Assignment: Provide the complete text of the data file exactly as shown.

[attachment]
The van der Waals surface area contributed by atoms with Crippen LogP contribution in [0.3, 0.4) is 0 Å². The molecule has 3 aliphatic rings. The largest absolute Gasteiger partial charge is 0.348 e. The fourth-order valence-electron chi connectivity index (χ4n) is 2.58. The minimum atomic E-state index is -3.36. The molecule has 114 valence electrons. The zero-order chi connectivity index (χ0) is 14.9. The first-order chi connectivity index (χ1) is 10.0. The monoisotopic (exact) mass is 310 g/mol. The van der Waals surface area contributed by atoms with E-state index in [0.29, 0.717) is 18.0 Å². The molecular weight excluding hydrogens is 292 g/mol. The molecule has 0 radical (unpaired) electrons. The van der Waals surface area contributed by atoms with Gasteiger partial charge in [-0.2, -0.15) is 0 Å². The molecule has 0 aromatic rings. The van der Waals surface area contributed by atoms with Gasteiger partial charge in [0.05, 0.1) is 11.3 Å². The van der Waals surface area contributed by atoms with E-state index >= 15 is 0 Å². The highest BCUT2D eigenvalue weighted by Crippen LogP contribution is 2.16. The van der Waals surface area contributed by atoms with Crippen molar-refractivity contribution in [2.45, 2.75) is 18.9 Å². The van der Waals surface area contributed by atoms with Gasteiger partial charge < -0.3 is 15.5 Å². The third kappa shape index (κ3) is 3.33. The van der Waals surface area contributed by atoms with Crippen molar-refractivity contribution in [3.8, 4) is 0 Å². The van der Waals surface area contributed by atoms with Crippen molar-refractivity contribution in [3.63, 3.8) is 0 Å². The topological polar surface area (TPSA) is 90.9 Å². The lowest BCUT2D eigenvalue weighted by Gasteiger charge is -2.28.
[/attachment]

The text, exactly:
The van der Waals surface area contributed by atoms with Crippen LogP contribution in [0.3, 0.4) is 0 Å². The molecule has 3 aliphatic rings. The largest absolute Gasteiger partial charge is 0.348 e. The fourth-order valence-electron chi connectivity index (χ4n) is 2.58. The minimum atomic E-state index is -3.36. The molecule has 114 valence electrons. The zero-order chi connectivity index (χ0) is 14.9. The first-order chi connectivity index (χ1) is 10.0. The monoisotopic (exact) mass is 310 g/mol. The van der Waals surface area contributed by atoms with E-state index in [0.29, 0.717) is 18.0 Å². The molecular weight excluding hydrogens is 292 g/mol. The molecule has 0 radical (unpaired) electrons. The van der Waals surface area contributed by atoms with Gasteiger partial charge in [-0.2, -0.15) is 0 Å². The molecule has 0 aromatic rings. The van der Waals surface area contributed by atoms with Gasteiger partial charge in [0.05, 0.1) is 11.3 Å². The van der Waals surface area contributed by atoms with E-state index >= 15 is 0 Å². The highest BCUT2D eigenvalue weighted by Crippen LogP contribution is 2.16. The van der Waals surface area contributed by atoms with Crippen molar-refractivity contribution in [2.45, 2.75) is 18.9 Å². The van der Waals surface area contributed by atoms with Gasteiger partial charge < -0.3 is 15.5 Å². The third kappa shape index (κ3) is 3.33. The van der Waals surface area contributed by atoms with Crippen molar-refractivity contribution in [3.8, 4) is 0 Å². The van der Waals surface area contributed by atoms with Crippen molar-refractivity contribution in [3.63, 3.8) is 0 Å². The topological polar surface area (TPSA) is 90.9 Å². The lowest BCUT2D eigenvalue weighted by Gasteiger charge is -2.28.